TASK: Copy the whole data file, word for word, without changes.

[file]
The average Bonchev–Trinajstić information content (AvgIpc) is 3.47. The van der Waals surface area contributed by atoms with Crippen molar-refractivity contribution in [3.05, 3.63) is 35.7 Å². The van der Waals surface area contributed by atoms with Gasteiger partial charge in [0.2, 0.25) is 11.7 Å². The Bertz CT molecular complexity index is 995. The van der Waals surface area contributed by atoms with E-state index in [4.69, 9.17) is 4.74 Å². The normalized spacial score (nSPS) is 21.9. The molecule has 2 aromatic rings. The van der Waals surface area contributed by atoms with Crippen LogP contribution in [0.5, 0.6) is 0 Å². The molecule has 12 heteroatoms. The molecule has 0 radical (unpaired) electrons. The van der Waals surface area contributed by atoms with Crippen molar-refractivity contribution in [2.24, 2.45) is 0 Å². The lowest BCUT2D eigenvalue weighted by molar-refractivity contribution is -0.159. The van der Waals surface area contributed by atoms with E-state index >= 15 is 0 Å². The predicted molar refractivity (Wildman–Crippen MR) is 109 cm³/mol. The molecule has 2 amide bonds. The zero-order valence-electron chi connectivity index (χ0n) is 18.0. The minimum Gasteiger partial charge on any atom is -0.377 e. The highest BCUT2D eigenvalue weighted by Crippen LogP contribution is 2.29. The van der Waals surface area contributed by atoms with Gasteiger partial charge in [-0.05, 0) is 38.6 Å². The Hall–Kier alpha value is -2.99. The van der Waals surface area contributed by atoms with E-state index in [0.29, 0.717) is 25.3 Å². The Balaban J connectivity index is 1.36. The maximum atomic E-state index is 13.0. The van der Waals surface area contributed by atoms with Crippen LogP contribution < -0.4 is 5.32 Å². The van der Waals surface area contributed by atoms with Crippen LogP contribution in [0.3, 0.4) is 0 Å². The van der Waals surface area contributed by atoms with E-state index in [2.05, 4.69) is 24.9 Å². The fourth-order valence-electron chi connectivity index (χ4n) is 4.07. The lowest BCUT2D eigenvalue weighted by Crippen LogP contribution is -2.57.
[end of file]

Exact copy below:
The average Bonchev–Trinajstić information content (AvgIpc) is 3.47. The van der Waals surface area contributed by atoms with Crippen molar-refractivity contribution in [3.05, 3.63) is 35.7 Å². The van der Waals surface area contributed by atoms with Gasteiger partial charge in [0.2, 0.25) is 11.7 Å². The Bertz CT molecular complexity index is 995. The van der Waals surface area contributed by atoms with E-state index in [4.69, 9.17) is 4.74 Å². The normalized spacial score (nSPS) is 21.9. The molecule has 2 aromatic rings. The van der Waals surface area contributed by atoms with Crippen LogP contribution in [0.5, 0.6) is 0 Å². The molecule has 12 heteroatoms. The molecule has 0 radical (unpaired) electrons. The van der Waals surface area contributed by atoms with Crippen molar-refractivity contribution in [2.24, 2.45) is 0 Å². The lowest BCUT2D eigenvalue weighted by molar-refractivity contribution is -0.159. The van der Waals surface area contributed by atoms with E-state index >= 15 is 0 Å². The predicted molar refractivity (Wildman–Crippen MR) is 109 cm³/mol. The molecule has 2 amide bonds. The zero-order valence-electron chi connectivity index (χ0n) is 18.0. The minimum Gasteiger partial charge on any atom is -0.377 e. The highest BCUT2D eigenvalue weighted by Crippen LogP contribution is 2.29. The van der Waals surface area contributed by atoms with Gasteiger partial charge in [-0.05, 0) is 38.6 Å². The Hall–Kier alpha value is -2.99. The van der Waals surface area contributed by atoms with E-state index in [0.29, 0.717) is 25.3 Å². The Balaban J connectivity index is 1.36. The maximum atomic E-state index is 13.0. The van der Waals surface area contributed by atoms with Crippen LogP contribution < -0.4 is 5.32 Å². The van der Waals surface area contributed by atoms with Crippen LogP contribution in [0.3, 0.4) is 0 Å². The van der Waals surface area contributed by atoms with E-state index in [2.05, 4.69) is 24.9 Å². The fourth-order valence-electron chi connectivity index (χ4n) is 4.07. The lowest BCUT2D eigenvalue weighted by Crippen LogP contribution is -2.57.